Re: b-t-c-s

mike shupp (ms44278@HUEY.CSUN.EDU)
Wed, 3 Jul 1996 21:53:18 -0700

On Tue, 2 Jul 1996, Holly Swyers wrote:

> I know that "evolution" does not necessarily equal "progress" as I describe
> it, although it certainly seems to carry that weight in popular coinage. I
> was never satisfied with the idea that state-level societies were the
> necessary end point of organizational development and that all societies,
> given sufficient population, would gravitate toward a state

Surely the opposite is true on simple grounds of logic. States are
_much_ larger than bands, but also much fewer, else population would climb
at even faster rates than it does now. It follows that most bands remain
bands rather than evolve into tribes; most tribes do not become chiefdoms,
and most chiefdoms do not evolve into states.
> What I'm getting at in a round about way is that maybe the issues
> surrounding the B-T-C-S typology are very much the ones which confront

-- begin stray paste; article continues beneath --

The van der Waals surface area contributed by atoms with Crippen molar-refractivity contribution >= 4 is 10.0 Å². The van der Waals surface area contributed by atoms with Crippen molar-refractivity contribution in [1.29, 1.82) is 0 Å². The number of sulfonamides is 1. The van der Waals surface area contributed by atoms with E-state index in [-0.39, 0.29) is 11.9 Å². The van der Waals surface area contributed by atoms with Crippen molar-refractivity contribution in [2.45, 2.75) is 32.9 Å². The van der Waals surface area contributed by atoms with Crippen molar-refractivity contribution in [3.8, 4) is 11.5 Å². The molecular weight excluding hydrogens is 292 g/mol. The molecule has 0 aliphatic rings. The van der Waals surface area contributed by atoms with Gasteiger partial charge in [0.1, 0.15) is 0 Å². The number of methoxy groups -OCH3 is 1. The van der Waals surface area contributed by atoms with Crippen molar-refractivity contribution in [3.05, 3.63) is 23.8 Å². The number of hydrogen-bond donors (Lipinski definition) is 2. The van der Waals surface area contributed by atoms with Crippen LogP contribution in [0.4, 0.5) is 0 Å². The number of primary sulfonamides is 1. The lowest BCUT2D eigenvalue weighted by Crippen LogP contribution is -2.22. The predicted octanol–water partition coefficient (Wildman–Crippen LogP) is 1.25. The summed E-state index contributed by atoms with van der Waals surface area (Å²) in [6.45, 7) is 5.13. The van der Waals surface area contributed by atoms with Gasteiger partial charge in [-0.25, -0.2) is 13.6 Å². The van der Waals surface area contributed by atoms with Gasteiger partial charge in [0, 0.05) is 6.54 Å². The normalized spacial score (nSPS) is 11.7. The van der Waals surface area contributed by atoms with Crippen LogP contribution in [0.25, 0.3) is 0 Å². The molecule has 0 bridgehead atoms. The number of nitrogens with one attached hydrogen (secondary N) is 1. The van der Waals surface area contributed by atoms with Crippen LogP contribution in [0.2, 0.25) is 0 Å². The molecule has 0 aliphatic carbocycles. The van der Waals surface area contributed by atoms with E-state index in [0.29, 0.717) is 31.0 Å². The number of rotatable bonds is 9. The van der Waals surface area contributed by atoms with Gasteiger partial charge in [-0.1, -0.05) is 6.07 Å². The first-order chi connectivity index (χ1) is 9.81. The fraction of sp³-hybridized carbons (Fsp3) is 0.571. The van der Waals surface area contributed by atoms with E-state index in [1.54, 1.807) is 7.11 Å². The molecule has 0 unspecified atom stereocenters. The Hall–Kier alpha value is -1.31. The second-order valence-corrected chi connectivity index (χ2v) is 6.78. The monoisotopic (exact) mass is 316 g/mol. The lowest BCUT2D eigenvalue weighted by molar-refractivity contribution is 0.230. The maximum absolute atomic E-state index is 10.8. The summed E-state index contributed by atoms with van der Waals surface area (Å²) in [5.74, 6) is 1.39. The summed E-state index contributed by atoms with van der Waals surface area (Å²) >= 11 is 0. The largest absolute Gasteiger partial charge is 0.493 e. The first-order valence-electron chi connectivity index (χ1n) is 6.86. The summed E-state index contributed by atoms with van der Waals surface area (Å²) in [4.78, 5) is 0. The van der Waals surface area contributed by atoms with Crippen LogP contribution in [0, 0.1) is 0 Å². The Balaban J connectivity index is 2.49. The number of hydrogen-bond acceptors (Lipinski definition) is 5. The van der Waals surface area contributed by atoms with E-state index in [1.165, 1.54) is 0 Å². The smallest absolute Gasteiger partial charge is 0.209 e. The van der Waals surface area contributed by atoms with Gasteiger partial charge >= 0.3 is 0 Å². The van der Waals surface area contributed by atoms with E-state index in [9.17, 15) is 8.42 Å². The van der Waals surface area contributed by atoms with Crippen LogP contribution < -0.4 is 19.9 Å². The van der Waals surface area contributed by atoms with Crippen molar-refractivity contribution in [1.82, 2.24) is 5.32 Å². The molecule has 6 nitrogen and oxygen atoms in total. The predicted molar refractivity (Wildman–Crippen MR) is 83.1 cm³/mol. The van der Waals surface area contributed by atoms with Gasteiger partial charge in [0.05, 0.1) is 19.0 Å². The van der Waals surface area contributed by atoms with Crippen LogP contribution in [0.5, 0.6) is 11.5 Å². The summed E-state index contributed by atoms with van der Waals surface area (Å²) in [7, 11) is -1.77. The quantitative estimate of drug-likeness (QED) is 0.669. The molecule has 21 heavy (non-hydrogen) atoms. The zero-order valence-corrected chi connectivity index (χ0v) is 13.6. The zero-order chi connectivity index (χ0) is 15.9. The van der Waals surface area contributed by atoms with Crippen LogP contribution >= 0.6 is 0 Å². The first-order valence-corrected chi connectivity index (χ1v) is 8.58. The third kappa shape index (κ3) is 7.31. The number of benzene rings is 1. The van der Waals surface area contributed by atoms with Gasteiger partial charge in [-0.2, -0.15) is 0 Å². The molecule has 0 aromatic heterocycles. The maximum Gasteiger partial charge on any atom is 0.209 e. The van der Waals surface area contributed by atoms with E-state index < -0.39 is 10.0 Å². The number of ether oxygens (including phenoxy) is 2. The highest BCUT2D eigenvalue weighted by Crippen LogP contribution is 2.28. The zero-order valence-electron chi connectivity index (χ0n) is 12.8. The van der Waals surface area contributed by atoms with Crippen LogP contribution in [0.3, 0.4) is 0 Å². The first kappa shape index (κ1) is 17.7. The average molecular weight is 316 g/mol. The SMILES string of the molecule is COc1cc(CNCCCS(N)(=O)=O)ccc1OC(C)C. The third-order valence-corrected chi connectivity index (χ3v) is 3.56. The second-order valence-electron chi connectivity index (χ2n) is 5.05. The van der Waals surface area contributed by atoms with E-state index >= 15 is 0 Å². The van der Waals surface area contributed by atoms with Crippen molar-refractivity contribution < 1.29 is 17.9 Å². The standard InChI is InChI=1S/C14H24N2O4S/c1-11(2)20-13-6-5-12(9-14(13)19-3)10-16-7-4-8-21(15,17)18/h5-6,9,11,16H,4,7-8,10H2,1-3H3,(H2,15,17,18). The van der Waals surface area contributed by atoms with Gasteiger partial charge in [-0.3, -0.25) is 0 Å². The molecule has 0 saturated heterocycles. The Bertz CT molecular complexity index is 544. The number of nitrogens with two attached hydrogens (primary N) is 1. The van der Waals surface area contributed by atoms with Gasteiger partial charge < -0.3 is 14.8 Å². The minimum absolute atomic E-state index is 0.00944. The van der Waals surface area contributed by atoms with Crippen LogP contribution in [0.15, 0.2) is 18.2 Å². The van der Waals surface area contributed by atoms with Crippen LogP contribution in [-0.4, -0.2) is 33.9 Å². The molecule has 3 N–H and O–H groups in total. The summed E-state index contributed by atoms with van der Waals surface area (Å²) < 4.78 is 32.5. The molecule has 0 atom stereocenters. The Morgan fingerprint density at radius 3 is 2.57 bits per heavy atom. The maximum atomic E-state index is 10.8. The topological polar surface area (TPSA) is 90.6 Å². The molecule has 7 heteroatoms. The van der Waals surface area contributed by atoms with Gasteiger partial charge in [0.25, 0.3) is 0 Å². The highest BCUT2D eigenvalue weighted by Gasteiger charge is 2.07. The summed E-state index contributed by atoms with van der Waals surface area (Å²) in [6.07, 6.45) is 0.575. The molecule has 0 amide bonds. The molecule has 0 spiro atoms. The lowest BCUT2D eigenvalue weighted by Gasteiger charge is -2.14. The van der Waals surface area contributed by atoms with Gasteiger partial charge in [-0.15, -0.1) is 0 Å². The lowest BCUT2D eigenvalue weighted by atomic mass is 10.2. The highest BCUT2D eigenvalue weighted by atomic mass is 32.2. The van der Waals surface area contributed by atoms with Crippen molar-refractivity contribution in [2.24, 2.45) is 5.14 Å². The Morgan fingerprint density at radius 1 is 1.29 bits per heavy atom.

> anthropology as a whole. The model is useful (don't science students still
> learn the Bohr model of an atom as a stepping stone to understanding the
> idea of "probability"?)

No they learn about the Bohr model partly because it prepares them
for more exotic descriptions of the atom, and partly because
learning to analyse the Bohr atom requires lots of mathematics
which will be useful later on. The famous Bohr model basically
survives as a paedigogical tool.

, but it carries with it the history of
> anthropology, which is very much a child of colonialism and imperialism. It
> seems we (as an anthropological community) are struggling to validate our
> field and struggle out from the shadow of "figuring out better ways to keep
> the natives happy." Rather than assert the "Conqueror is right" mentality
> - reasoning that the virtue of conquest makes a culture "best" -
> anthropology has tried to embrace "scientific objectivity" (or at least
> just plain "objectivity") as it struggles to understand the most devilishly
> idiosyncratic topic - human culture. Post-modernism, as I understand it,
> reflects the problems of trying to understand something while firmly
> immersed in it - the anthropologist's dilemma.

It seems much simpler to describe BTCS as am anthropological
paradigm, a la Kuhn, which is beginning to show its age. As for what
paradigm will take its place.... one never knows about successors until
the revoluntion has run its course.

Mike Shupp
California State University, Northridge